Silence and suffering

The most succinct statements are usually the best. Thus, Kierkegaard’s short essay “What We Learn from The Lilies of the Field and The Birds in the Air” (admittedly not a succinct title but clear enough) is the epitome of his thought, style, clarity, and fiercely unambiguous philosophy of life. In fact he contrasted this view (he was a Christian of his own sort) which he called — “Religiousness A” — with the conventional Christianity of his day, the paradoxical-historical “Religiousness B.”

The essay uncompromisingly presents the lily and the bird as ultimate teachers from which we ought to learn “silence, or learn to be silent” (emphasis his). Speech distinguishes humans from animals, but not necessarily in an advantageous way, for humans fail to master the art of silence due to silence not being their default nature. Speech is only a functionality, opposed to the core of what the lily and the bird teach. The core teaching is simply Jesus’ own statement: “Seek first God’s kingdom …”

But what does this mean, what am I to do, or what is the effort that can be said to seek, to aspire to God’s kingdom? Shall I see about getting a position commensurate with my talents and abilities in order to be effective?

No, answers Kierkegaard emphatically. First seek the Kingdom of God. Shall I give up my possessions to the poor? No, first seek the Kingdom of God. What about going out and preaching the doctrine of God’s kingdom? No, first seek the Kingdom of God.

No duty or imperative should come before the existential necessity of actually doing what the Gospel enjoins as first and primary, of actually pursuing or seeking the Kingdom of God.

But then in a certain sense it is nothing I shall do? Yes, quite true, in a certain sense it is nothing. In the deepest sense you shall make yourself nothing, become nothing before God, learn to be silent. In this silence is the beginning, which is to seek first God’s kingdom.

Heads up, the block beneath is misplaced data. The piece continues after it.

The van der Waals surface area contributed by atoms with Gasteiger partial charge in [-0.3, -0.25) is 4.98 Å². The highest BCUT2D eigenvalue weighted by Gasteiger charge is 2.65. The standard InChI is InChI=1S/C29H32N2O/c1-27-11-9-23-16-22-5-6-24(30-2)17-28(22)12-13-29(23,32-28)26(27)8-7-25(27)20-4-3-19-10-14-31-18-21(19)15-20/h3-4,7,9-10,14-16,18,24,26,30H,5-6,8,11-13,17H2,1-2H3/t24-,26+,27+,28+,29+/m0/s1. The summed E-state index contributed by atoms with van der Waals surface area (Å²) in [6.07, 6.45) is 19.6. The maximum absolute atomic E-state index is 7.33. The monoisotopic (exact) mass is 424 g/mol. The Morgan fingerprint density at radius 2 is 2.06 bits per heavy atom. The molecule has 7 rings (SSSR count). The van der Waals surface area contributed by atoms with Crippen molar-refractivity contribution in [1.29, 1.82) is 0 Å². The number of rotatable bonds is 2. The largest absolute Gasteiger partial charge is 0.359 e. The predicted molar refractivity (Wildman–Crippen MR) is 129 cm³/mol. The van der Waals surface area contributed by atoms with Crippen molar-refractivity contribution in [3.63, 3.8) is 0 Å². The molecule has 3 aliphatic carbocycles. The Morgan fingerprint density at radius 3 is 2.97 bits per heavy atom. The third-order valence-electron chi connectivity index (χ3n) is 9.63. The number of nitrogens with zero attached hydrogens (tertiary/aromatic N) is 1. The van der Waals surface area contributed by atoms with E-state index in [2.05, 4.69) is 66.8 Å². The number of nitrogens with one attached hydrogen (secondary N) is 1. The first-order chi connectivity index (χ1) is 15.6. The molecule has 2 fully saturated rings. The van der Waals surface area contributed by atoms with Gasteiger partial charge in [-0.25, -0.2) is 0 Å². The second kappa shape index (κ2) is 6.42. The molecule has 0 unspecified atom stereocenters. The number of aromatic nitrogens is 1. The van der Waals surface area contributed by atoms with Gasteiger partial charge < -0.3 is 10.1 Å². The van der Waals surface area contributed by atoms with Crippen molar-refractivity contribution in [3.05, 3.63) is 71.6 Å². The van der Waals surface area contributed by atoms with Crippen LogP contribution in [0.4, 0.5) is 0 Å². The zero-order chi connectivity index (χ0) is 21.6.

The “doing” of this state of nothingness is “becoming silent,” an art to be learned. Wanting to speak is a corruption; one should be conscious of a state of fear and trembling to assume the audacity of speaking, about speaking of anything but especially of or to God. But we learn this only by heeding the gospel words, by emptying ourselves for silence, and then realizing that nothing is needful but God’s kingdom.

This is why the words of the Gospel, seek first God’s kingdom, upbringingly muzzle a person’s mouth, as it were, by answering every single question he asks, whether this is what he shall do — No, you shall first seek God’s kingdom.

This sense of silence as method is learned from the lily and the bird. Nature’s silence has of it “something divine” and is objective, not the silence of a mind in which chatter has been reduced but silence as virtually a palatable being.

There is silence out there. The forest is silent; even when it whispers it nevertheless is silent. The trees, even where they stand in the thickest growth, keep their word, something human beings rarely do despite a promise given: This will remain between us. The sea is silent; even when it rages uproariously it is silent.